01 June 2010

small (very small) town parade on Memorial Day


Tyner, Indiana. It's a small, small town-population I'd guess less than 200. The little community started having Memorial Day parades a few years ago now-usually only about 5 entries and maybe 50 observers. I was invited to the parade by one of its faithful yesterday and she said they were going to have an astonishing 60 entries AND a flyover!


Here is a historic photo of Tyner. I think the only building still standing from when this picture was taken is the block building in the middle of the left hand side of the photo. The "new" grocery is located where the smaller frame building is in the right side of the photo.

The Independent Order of OddFellows-Tyner Lodge #821 is one of only a few remaining IOOF chapters around these parts. The Tyner Oddfellows are famous for one thing: Fish Frys...which prompted this "mobile fyer".

So, I talked the family into going to the parade. The kids were excited about the potential for candy. We drove into the town that is at the crossroads of two county roads, no highways, and as we drove into town the county reserves were there helping to guide traffic into a mowed field between the edge of town and the cemetery where the parade would end. We found some shade under an old oak on a grassy knoll at the curve in the road leading into town. You could sense the energy in the little town as its population more than doubled, lining its little main street.

Antique tractors (I counted about two dozen), old cars, a few floats, the local consolidated school marching band, the township fire department and the Boy Scouts all snaked their way through town around the bend by the Methodist church past us and on to the cemetery. I've never been to a smaller parade, nor to a smaller town who has a parade-so that has to say something for the folks in Tyner.
Here is the infamous Huckleberry Queen....it appears she is waving flurtatiously to the young man with the bike.

Tyner was platted in 1855 as "Tyner City" by three men, one whose name was Thomas Tyner. Tyner aided in the movement of state records from Corydon to Indianapolis. Several of the streets' names came from Cincinnati where the founders were from. The grid followed the existing railroad which angles northwest toward Chicago. So Tyner is one of only a few towns I am aware of whose grid does not lay perfectly north/south. This is why there is a bend in the street by the Methodist church on the east side of town. A buddy of mine who regularly reads this blog and now is living in Washington state, grew up in Tyner. His dad ran the post office for years and now his sister does. He told me once that Tyner lost out to Valparaiso for the location of a university (yes, Valpo University), but instead landed the first county infirmary which subsequently moved away in 1892.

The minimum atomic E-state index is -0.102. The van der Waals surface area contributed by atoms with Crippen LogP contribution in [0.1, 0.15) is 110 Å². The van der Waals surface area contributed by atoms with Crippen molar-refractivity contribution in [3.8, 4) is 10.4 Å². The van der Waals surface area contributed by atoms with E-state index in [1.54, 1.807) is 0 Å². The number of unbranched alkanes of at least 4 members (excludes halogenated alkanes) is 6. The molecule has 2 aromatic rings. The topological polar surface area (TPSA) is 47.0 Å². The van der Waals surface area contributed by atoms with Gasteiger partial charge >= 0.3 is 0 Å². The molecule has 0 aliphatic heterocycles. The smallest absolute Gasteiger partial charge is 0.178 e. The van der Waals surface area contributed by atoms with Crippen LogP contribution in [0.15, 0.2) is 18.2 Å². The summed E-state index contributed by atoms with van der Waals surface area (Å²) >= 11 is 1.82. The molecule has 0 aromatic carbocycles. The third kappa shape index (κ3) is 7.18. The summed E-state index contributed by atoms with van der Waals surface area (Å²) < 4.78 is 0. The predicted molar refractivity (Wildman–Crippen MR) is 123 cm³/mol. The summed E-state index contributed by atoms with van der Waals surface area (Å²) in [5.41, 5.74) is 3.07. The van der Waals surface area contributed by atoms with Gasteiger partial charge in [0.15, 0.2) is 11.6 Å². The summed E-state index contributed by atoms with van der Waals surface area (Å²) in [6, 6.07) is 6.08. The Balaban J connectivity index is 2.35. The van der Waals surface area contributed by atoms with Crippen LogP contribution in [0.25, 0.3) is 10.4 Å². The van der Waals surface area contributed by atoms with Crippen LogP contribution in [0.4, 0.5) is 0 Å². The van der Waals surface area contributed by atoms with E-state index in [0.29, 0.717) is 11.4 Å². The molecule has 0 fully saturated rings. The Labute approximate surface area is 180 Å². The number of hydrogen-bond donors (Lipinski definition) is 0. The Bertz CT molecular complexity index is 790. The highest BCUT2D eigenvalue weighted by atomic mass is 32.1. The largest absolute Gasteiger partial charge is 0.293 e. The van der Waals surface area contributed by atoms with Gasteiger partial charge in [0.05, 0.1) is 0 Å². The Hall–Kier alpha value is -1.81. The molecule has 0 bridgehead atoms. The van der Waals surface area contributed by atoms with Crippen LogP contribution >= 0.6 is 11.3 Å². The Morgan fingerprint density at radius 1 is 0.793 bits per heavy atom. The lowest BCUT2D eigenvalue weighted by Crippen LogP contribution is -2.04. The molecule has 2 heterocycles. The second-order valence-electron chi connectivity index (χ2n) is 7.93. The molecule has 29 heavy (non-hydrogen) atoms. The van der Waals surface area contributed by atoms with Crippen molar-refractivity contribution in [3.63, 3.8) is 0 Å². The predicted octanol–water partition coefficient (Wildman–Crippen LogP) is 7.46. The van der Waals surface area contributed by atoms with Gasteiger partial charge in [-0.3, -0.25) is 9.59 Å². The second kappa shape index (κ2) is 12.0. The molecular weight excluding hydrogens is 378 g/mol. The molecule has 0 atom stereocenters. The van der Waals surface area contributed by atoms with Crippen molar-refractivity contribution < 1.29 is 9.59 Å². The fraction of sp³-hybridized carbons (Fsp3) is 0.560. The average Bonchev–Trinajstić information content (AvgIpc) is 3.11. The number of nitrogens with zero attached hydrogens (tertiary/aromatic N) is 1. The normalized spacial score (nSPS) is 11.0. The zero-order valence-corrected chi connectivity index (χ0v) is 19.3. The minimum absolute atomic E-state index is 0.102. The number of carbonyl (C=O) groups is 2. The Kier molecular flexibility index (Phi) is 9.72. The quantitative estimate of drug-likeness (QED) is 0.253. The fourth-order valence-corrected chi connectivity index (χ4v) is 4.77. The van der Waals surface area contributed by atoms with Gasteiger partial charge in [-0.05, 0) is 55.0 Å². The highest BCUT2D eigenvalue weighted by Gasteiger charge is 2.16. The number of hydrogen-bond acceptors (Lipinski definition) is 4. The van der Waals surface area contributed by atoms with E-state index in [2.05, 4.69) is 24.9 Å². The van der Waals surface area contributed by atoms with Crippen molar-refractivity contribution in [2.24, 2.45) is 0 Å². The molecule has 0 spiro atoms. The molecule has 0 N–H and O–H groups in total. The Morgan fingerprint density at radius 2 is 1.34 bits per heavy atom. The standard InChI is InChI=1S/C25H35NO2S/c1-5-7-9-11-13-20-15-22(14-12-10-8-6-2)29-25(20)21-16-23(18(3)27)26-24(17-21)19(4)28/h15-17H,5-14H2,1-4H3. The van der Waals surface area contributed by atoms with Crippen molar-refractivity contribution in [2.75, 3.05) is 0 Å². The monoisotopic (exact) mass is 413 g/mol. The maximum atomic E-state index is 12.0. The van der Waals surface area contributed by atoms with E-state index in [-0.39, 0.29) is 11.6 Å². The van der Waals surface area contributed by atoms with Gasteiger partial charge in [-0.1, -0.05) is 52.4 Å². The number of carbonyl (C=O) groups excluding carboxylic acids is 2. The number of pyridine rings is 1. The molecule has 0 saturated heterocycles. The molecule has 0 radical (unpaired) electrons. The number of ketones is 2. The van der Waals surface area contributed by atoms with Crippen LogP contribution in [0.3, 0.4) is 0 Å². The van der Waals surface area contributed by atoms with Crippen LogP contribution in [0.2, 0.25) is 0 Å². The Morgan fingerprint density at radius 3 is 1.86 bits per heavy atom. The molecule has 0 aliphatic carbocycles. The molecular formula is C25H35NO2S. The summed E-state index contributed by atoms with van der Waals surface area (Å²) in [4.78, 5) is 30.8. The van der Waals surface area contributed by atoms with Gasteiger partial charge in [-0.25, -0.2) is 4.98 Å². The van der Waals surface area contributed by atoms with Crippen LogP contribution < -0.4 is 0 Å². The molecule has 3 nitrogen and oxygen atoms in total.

One of the most infamous folks hailing from the Tyner area was the Huckleberry Queen. Quite possibly more myth than truth to her story, she was essentially the madam of the huckleberry marsh which nearly enveloped the town on three sides prior to county-wide dredging and draining. This marsh was part of the vast Kankakee Marsh and the huckleberry crop produced significant revenue for the young men who flocked to the area to pick, and they evidently spend their loot too.

We strolled downtown after the parade. Downtown consists of two commercial buildings across from each other at the main intersection, the only four-way stop in town. Both were groceries at one time I believe, although only the one operates as such today. We went inside, as recommended by my friend, and aside from the fact it was all new-it felt like a small town grocery. Good luck Tyner, may your parade continue to grow!

9 comments:

the back door said...

you left out the horse troup!!!

vanilla said...

I don't much care for big city parades; but small-town parades that reflect the pride of the locals can be great fun.

PNW Hoosier said...

Oh, how I miss the IOOF fish fry. Good to see that the little town still has some life in it. The last time I was home, it looked a bit deserted.

Anonymous said...

Join the fight to name the Tyner, Indiana post office after radio broadcast legend, Ray Grossman.

https://spreadsheets.google.com/spreadsheet/viewform?formkey=dHVnc056MkYyRElqWlAycE5xYktvbmc6MQ

Anonymous said...

Take a look at:
http://www.tyner.org/html/ParadeVideo.html

Anonymous said...

You have some errors in your post! For one, the present store is the same building in the picture, not a "new" one.

Anonymous said...

Good thing the name of the Post Office wasn't changed, but to bad it is in a state of suspension!

Noral said...

Just stumbled across this blog. I grew up in Tyner; my mom was born in Tyner and lived her entire life there, dying at the age of 90. My dad, along with his brother, ran the garage. My grandfather was postmaster for twenty-eight years. I'm in the process of creating a website devoted mostly to photos. It's just the beginning but it's here: www.noralb.com. Lots of photos relating to Tyner and the School.

Bruce Saxton said...

Bruce Saxton

I grew up inTyner! Riding bikes up and down those streets
with Brett Klingerman, David Bolerfer, and Richard Reese among others.
It was a wonderful time in the 1960s to live in a small town.

Thank you so much for posting this blog!!!
Tyner was really a little piece of heaven for me as a child

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